also the ambiance of consumption which an audience is willing
Evam which is such a turn, to think, that young people think of this
to pay for. So today this booking an auditorium and doing a play
as a career alternative as opposed to just saying, lets just have a
has to change because today its not about watching any movie in
fleeting relationship with the performing arts and then I’ll take up a
a dark hole. Its about watching a movie in Satyam Cinemas, seats
serious job later. This is the serious job. At the end of the day you’ve
are plush and popcorn comes to you, it’s the entire package they’re
found the right people, you’ve stuck by the right people, the right
paying for. It is probably time for us to present ourselves, keeping in
people have stuck by us, the wrong people could have destroyed us
mind that the audience is willing to pay for a fabulous, memorable
slice of time. Imagine if Coke Studio became a live property and 200 people were inside watching that performance happen, and it
How far do you think you’ve gone in that vision what you believe
was being televised. Those 200 people will pay 10,000 bucks. It’s
about packaging. Today whether it is West End or Broadway, in
I think the first vision we had was to survive, survive gloriously not
London or New York, it survives on magnificent producers being
survive and make sure we never say that we made a compromise
able to see opportunities. How do you create a play and what kind
because we are doing something we love we are doing something
of run, internationally, can it have? Its about the showcasing of it,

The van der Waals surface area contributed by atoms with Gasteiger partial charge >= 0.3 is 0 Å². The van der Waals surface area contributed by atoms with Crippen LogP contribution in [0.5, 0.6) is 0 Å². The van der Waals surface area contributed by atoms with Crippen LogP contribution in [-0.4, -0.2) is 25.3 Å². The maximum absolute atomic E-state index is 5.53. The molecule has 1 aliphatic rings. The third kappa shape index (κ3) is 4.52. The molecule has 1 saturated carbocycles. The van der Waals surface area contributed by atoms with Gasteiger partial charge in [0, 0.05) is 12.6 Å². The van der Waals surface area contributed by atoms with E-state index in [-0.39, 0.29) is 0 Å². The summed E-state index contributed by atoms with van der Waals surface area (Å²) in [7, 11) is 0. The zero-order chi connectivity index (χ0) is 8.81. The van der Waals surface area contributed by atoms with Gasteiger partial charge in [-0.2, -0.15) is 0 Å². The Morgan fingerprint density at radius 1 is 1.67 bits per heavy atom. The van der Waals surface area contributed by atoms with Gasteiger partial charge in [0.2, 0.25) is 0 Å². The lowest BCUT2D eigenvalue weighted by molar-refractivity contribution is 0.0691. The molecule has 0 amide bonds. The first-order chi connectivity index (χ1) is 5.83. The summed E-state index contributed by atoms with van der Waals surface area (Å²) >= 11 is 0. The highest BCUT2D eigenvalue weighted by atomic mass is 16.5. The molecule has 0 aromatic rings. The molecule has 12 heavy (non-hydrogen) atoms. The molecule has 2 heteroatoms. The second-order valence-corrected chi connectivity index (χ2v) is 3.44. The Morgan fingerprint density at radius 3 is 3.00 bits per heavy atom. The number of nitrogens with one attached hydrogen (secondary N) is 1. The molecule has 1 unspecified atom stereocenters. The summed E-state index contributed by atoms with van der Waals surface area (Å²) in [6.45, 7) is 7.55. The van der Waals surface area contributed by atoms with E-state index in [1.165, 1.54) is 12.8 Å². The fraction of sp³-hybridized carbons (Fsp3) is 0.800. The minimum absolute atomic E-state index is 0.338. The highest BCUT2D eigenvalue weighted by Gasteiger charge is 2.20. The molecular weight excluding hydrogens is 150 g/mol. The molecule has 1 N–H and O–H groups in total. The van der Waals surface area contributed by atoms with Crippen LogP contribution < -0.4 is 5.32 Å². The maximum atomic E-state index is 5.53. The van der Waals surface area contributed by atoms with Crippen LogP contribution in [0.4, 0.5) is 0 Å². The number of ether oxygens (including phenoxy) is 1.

we love and we are glorious at it and we make a great living out of
not just the one single performance. Today we say we’re going to
it. That was the vision we had until probably the last five six years.
do one show, in that one show, we should get all the money, it’s
In the last three four years and the next three I think the vision was
not possible. You have to create a run for it. Create a setting for it,
to bring India into some kind of a international reckoning, that’s
so it requires great presenters who understand the arts and the
something we want to do and the ultimate ambition right now is to
business of it who are not seduced by the business of it and are not
get art education into schools as a mandatory part of curriculum
disrespectful of the arts.
over the next few years and no longer see arts curriculum being delivered by english teachers and instead have drama, and Music
What about your support system in Evam?
teachers in schools. Have drama and performing arts as a course
Oh, I think my first marriage was to, before I married Suchi, was
within curriculums and also probably be able to create a chain of
Sunil. Sunil was always my first life partner because he completely
black box theatres across the marquee cities in the country where,
understands my little company, and my little corporate was
at least in these theatres art should be seen as when it is there, so
completely dependent on the understanding between the two of us